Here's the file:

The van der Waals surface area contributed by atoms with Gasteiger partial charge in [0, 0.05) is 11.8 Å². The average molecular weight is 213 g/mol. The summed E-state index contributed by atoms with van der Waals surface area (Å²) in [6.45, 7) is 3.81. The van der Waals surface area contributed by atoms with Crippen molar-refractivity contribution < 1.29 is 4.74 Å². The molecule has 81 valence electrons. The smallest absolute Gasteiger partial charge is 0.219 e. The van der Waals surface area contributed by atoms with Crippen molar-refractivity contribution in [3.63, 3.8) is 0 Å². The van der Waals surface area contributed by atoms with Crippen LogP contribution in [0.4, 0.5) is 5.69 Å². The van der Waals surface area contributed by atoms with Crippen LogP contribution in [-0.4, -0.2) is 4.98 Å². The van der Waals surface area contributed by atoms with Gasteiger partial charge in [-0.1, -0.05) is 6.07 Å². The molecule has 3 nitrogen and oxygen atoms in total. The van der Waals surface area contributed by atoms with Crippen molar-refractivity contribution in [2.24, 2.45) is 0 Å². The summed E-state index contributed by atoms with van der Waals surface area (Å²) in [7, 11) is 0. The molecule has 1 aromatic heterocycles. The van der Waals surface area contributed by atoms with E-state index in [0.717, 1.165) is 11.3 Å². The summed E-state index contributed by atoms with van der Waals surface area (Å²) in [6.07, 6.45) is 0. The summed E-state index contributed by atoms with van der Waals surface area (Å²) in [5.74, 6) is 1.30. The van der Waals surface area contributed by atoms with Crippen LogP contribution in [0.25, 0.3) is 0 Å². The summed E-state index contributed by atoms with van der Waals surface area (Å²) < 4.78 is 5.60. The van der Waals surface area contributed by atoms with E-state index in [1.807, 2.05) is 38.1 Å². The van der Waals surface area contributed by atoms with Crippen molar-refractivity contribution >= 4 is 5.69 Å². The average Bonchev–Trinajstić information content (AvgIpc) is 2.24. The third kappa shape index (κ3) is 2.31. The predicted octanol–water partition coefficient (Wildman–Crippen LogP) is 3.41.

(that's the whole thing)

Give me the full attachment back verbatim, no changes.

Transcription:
The van der Waals surface area contributed by atoms with Gasteiger partial charge in [0, 0.05) is 11.8 Å². The average molecular weight is 213 g/mol. The summed E-state index contributed by atoms with van der Waals surface area (Å²) in [6.45, 7) is 3.81. The van der Waals surface area contributed by atoms with Crippen molar-refractivity contribution < 1.29 is 4.74 Å². The molecule has 81 valence electrons. The smallest absolute Gasteiger partial charge is 0.219 e. The van der Waals surface area contributed by atoms with Crippen molar-refractivity contribution in [3.63, 3.8) is 0 Å². The van der Waals surface area contributed by atoms with Crippen LogP contribution in [0.4, 0.5) is 5.69 Å². The van der Waals surface area contributed by atoms with Crippen LogP contribution in [-0.4, -0.2) is 4.98 Å². The van der Waals surface area contributed by atoms with Gasteiger partial charge in [-0.1, -0.05) is 6.07 Å². The molecule has 3 nitrogen and oxygen atoms in total. The van der Waals surface area contributed by atoms with Crippen molar-refractivity contribution in [2.24, 2.45) is 0 Å². The summed E-state index contributed by atoms with van der Waals surface area (Å²) in [7, 11) is 0. The molecule has 1 aromatic heterocycles. The van der Waals surface area contributed by atoms with E-state index in [0.717, 1.165) is 11.3 Å². The summed E-state index contributed by atoms with van der Waals surface area (Å²) in [6.07, 6.45) is 0. The summed E-state index contributed by atoms with van der Waals surface area (Å²) in [5.74, 6) is 1.30. The van der Waals surface area contributed by atoms with Crippen LogP contribution in [0.25, 0.3) is 0 Å². The summed E-state index contributed by atoms with van der Waals surface area (Å²) < 4.78 is 5.60. The van der Waals surface area contributed by atoms with E-state index in [1.807, 2.05) is 38.1 Å². The van der Waals surface area contributed by atoms with Crippen molar-refractivity contribution >= 4 is 5.69 Å². The average Bonchev–Trinajstić information content (AvgIpc) is 2.24. The third kappa shape index (κ3) is 2.31. The predicted octanol–water partition coefficient (Wildman–Crippen LogP) is 3.41.